Ex-Klansman Apologizes for Years of Hatred

Published February 9, 2009

Elwin Wilson, who spent his early years making life miserable for Blacks, could have gone to his grave with the truth about ugly actions of the 1960s. But, in a stunning admission following a lifetime of baggage, he fessed up about a brutal act that has haunted him for decades.

The former Klansman, who now lives in Rock Hill, S.C., says that he was the member of an angry White mob who in May 1961 attacked a group of students from a local Black college as they got off a bus to try and integrate a local dime store lunch counter.

“Well, at the time, it felt….I felt like somebody going to play golf and getting a hole in one,” he told the Chicago Tribune. “I'm ashamed to say that’s what I remember feeling. That's how good it felt.”

But that was then.

Last month, the 72-year-old Wilson read a story in the Rock Hill newspaper about the hatred the college students faced, and how they had been attacked. One of those beaten by Wilson and his gang was a young civil rights activist named John Lewis, now a Democratic U.S. congressman from Georgia. But it wasn’t Wilson’s only act of hatred.

“We used to catch Blacks late at night; we’d catch them walking down the sidewalks and throw cantaloupes at them,” he said. “Or, we’d get out the car and beat them, and it wouldn’t be four or five jumping on one. We’d make it one on one and the others would watch. … “There were many incidents of us stopping people. I’m not bragging about it. I’m ashamed of it. I wish I could take steps backwards but I’m taking steps forwards.”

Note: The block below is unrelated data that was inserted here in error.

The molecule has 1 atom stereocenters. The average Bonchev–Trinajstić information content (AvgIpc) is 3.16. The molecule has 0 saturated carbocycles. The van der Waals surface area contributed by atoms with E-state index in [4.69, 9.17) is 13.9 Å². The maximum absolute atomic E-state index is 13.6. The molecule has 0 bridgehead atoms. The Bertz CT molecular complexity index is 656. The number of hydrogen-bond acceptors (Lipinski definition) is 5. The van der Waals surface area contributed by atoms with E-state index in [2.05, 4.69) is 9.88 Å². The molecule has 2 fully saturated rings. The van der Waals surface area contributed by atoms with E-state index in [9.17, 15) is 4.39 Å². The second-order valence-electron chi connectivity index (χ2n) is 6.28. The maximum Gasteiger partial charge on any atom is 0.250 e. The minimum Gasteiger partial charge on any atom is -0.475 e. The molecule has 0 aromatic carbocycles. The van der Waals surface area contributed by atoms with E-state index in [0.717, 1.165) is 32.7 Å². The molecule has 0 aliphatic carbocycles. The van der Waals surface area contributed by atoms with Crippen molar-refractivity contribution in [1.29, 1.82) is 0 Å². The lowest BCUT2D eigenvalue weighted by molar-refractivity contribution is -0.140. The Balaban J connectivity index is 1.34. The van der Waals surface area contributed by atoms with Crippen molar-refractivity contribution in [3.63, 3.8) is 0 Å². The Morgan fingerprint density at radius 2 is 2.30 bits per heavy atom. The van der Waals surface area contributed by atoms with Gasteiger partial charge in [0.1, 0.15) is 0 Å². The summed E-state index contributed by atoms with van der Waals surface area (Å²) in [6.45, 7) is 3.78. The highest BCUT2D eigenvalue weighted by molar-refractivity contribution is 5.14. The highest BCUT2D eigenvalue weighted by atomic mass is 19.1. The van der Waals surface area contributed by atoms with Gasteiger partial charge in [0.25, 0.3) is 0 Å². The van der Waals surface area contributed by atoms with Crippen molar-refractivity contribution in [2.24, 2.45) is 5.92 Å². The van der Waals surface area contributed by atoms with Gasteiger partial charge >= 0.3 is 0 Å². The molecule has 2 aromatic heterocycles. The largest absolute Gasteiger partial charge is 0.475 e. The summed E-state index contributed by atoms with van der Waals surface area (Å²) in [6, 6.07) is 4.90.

Last week, Wilson traveled to Washington, D.C., to apologize to Lewis for the hate he displayed 48 years earlier. Wilson told the Tribune that his son “cried like a baby as the details started to come out this week” in Lewis’ office.  “A friend said to me, ‘If you died right now, do you know where you’d go?’ I said, ‘To hell.’ I just had a lot on my shoulders and in my heart,” Wilson said. “I just wanted to get right with people. It took me years to know what I did was wrong.” Lewis told the Tribune, “He was very, very sincere, and I think it takes a lot of raw courage to be willing to come forward the way he did. ... I think it will lead to a great deal of healing."

Written by BET.com News Staff

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